The illustration used by the official JR East press release you posted shows the original cream colour. Railway enthusiasts are very unforgiving when promised something so I would imagine JR East will go with it.

 

Hell hath no fury like a Saitama toritetsu scorned!

 

[note 1] JR East posted a press release yesterday announcing that the Jōetsu shinkansen will consolidate the Jōetsu Shinkansen fleet at the end of this year, which means all services will be operated by E7 series formations from that point onward. The previous target date was to be March 2023, so the schedule was accelerated by a not insignificant amount of time. What this means for the E2 series formations currently stabled at Niigata remains to be seen, as the remaining Niigata based formations include some of the oldest formations, J55 and J57 built in the autumn of 2002 and 2003 respectively, as well as the 5 newest formations, J70~J75 built between February and September 2010 as the last group of E2 series formations built (specifically for the Shin-Hakodate extension of the Tōhoku Shinkansen).

 

Though I expect J55 and J57 to be scrapped this year, not just because of their age (J55 will be turning 20 in November, a more than respectable age for a shinkansen) but also because of the stated target of four E2 series formations which were to be scrapped in 2022 (2 other formations have already been scrapped this year, formation J52 in March and J54 in April of this year. This on top of the (1000 sub-type) formations scrapped prior, the prototype formation J51 in March 2019 and formation J56 in November 2021.), the fate of the J70~J75 sub-group might be a little harder to predict as they are barely 12 years old at this point. Part of me expects them to be transferred back to Sendai at the end of this year, as happened with formations J63 and J64 in March of this year, replacing some of the oldest surviving Sendai based formations, however, predictions versus reality are sometimes entirely different, though rare, JR East has scrapped Shinkansen of that age before (the 248 and 249 type double decks cars and E225 type 100 sub-type and E226 type 400 sub-type cars are the most prolific examples of this), so it will be interesting to see the further movements of this formation sub-group.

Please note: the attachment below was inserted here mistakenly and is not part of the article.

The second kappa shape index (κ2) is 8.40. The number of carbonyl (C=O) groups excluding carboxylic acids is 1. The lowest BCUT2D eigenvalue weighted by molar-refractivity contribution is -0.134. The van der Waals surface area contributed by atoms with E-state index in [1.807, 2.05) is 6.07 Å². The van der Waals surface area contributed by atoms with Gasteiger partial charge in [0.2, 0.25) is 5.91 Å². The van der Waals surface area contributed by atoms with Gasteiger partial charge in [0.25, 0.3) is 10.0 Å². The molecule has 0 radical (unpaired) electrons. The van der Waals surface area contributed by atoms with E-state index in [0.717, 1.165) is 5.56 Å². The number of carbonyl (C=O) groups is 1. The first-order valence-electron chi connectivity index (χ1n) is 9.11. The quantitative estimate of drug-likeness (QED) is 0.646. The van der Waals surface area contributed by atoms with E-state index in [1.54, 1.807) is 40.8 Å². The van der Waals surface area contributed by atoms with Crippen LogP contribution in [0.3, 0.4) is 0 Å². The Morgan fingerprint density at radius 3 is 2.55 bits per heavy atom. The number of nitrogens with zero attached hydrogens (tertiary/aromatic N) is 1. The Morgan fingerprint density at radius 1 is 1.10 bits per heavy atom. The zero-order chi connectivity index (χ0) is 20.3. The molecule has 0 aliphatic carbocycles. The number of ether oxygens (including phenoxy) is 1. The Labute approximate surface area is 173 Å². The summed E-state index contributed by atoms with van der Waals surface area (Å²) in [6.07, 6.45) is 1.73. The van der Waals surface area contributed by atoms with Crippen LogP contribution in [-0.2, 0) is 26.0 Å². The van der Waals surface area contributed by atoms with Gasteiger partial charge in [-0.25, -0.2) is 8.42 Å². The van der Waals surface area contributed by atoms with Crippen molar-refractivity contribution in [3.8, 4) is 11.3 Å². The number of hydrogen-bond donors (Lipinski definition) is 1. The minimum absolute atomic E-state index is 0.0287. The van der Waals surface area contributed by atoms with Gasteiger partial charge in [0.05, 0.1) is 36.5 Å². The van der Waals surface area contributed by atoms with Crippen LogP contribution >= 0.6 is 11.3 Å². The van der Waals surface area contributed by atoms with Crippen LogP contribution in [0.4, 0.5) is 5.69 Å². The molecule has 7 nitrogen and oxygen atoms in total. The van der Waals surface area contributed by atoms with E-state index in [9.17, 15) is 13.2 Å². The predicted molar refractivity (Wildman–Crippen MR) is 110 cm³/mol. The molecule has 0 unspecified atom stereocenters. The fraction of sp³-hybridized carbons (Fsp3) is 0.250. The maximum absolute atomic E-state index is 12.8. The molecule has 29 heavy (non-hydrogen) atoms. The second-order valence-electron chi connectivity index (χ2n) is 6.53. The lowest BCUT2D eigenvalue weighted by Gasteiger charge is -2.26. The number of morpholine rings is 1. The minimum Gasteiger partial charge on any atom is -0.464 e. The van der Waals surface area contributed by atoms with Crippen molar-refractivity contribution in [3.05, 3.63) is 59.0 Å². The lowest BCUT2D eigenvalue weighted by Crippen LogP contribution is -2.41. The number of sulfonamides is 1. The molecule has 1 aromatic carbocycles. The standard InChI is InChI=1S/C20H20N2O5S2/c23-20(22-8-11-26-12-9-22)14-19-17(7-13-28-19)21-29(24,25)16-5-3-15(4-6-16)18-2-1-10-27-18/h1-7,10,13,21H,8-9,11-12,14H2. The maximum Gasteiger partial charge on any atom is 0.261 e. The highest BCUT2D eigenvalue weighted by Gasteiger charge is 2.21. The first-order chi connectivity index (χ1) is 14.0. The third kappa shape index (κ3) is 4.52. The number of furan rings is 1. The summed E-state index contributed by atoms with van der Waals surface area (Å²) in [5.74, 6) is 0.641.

Edited by 200系
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Kamome

Yeah, I think @200系 just about said what I was about to say. 😄

 

Joking aside, it doesn’t look half bad in this colour. 

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JR 500系

It has a sort of nostalgic feel to it, being in the old 200 series colour and all... Looks good too, especially if we join it to a E3 Tsubasa in old grey and green livery!

 

Next question, can Tomix do the set J66 E2 please?  😛

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jappomania
Posted (edited)
On 6/9/2022 at 1:08 PM, JR 500系 said:

Next question, can Tomix do the set J66 E2 please?  😛

 

100% correct with current mold? No, the right sub-sub-series has been done by Kato (J54-J69), that's better base (for me)

maybe they do it (they continue to sell 300 series without LCX antennas...), but the E2-1000 serie aren't so homogeneus

on J51 (prototype with "split nose" at both ends), and J52-53, the High voltage line between cars 4-5 have a low profile, Tomix reproduce the last J70-75 batch with bigger LED panels and without the "pantakaba" (pantograph shield) attachment, applied only on J59 5 years ago (at the same time a similar test done with E7 F13)

for trial run but never used on the other trains, this predisposition has not replicated on the last 5 trains

 

ciao!

Massimo

 

 

Edited by jappomania
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bikkuri bahn

JR East video of a unit getting the livery at the the paint shop:

 

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miyakoji

JR East is uploading some cool stuff to that TRAInBLAZER channel.  Over 27k subscribers already.